Simple answer: language. "In the U.K. there is no specific definition of 'drug paraphernalia,' and not all equipment that can be used for drug-taking is illegal," says David Hesketh, a U.K. Customs agent for 42 years, now a lecturer at Charles Sturt University's Centre for Customs and Excise Studies. "Vaporizers could be used with a wide range of products, including those containing controlled substances. As an individual item it would be difficult to classify a vaporizer as 'drug paraphernalia,' and therefore it would be difficult to restrict its importation or sale."
Plus, there are many stories of products that evolved from one use to another, says Allyson Stewart-Allen, CEO of marketing consultancy International Marketing Partners. "Superglue was originally a medical product, invented during the Vietnam War to fill wounds and stem hemorrhaging," she says. "It was only later that some doctors realized it was a fantastic adhesive and it was mainstreamed as a consumer product."
Pertinently, it wasn't long after that bored kids up and down the country discovered a tertiary use beyond lesion adhesion, sparking a glue-sniffing epidemic deemed so serious by the 1980s that the U.K. government introduced the Intoxicating Substances (Supply) Act to ban shopkeepers from selling sniffable substances to under-18s.
Anyway: "In [vaporizers'] case," Stewart-Allen adds, "I would mainstream it by associating it with other things and let the consumer draw their own conclusions."
It comes down, then, to "between-the-lines" marketing. "Usually, suppliers of vapes, or any other paraphernalia, will state that the equipment is for some other purpose," says Niamh Eastwood, Chief Executive of Release, the U.K.'s national center of expertise on drugs and drugs law. "In some cases they will say that it is for ornamental purposes or water filters, or that the material the equipment is for is dry leaves."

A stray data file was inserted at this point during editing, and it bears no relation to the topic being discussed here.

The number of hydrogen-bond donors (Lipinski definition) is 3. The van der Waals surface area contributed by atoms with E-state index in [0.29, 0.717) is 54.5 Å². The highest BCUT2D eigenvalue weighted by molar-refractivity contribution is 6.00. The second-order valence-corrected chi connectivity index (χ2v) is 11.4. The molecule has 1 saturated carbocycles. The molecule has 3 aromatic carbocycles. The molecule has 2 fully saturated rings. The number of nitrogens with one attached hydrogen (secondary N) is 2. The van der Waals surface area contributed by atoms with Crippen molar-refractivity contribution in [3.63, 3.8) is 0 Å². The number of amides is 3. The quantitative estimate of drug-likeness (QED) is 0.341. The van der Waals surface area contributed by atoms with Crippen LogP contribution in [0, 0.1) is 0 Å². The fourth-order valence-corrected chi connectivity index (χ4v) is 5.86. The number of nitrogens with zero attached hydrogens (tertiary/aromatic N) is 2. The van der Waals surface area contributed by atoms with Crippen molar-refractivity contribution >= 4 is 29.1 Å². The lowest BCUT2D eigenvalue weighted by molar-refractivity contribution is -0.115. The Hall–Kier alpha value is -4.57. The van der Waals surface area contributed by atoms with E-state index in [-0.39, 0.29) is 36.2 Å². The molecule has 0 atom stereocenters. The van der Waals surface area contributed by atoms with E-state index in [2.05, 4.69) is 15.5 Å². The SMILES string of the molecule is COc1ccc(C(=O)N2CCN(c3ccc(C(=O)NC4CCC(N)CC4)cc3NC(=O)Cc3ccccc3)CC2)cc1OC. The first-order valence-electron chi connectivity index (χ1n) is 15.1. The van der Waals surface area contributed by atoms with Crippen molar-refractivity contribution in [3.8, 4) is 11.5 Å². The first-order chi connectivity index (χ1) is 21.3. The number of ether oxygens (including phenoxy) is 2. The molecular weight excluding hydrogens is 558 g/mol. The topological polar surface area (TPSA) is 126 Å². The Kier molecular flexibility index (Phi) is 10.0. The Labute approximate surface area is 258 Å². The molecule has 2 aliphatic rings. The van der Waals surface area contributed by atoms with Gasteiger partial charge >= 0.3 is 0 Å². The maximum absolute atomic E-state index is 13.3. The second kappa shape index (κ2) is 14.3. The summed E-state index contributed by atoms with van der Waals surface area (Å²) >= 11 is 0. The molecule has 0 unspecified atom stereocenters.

In other words, banning PAX for selling weed vapes would be like banning a grocery store for selling tinfoil: You can use it to cook crack if you want, but what about the two-day-old roast that's drying out in the fridge? Or, as a Rizla spokesperson told me: "Our king size papers were introduced in 1977 in the U.K. to reflect the change from regular to King Size length cigarettes. Our rolling papers are made for adult fine-cut tobacco smokers. We are aware that all rolling papers and loose tobacco can be used in connection with recreational cannabis use. However, we do not condone such illegal activities or endorse the use of our products for such purposes."
This is why head shops up and down Britain have openly sold stoner supplies from grinders to gas-mask bongs for decades. Though, in 2016, Camden's Safer Neighborhoods Team did promise to shutter every drug-accessory seller on Camden soil in a bid to end the borough's reputation as "London's Amsterdam," which they said fueled drug dealing by creating a "culture of tacit acceptance." So, with the full force of the law in their sails, they sent out a threatening letter to all head shops in the area, then prosecuted a souvenir stall holder for selling bongs and grinders. Ramalar Munjal, 55, got a conditional discharge, was forced onto benefits, and here we are.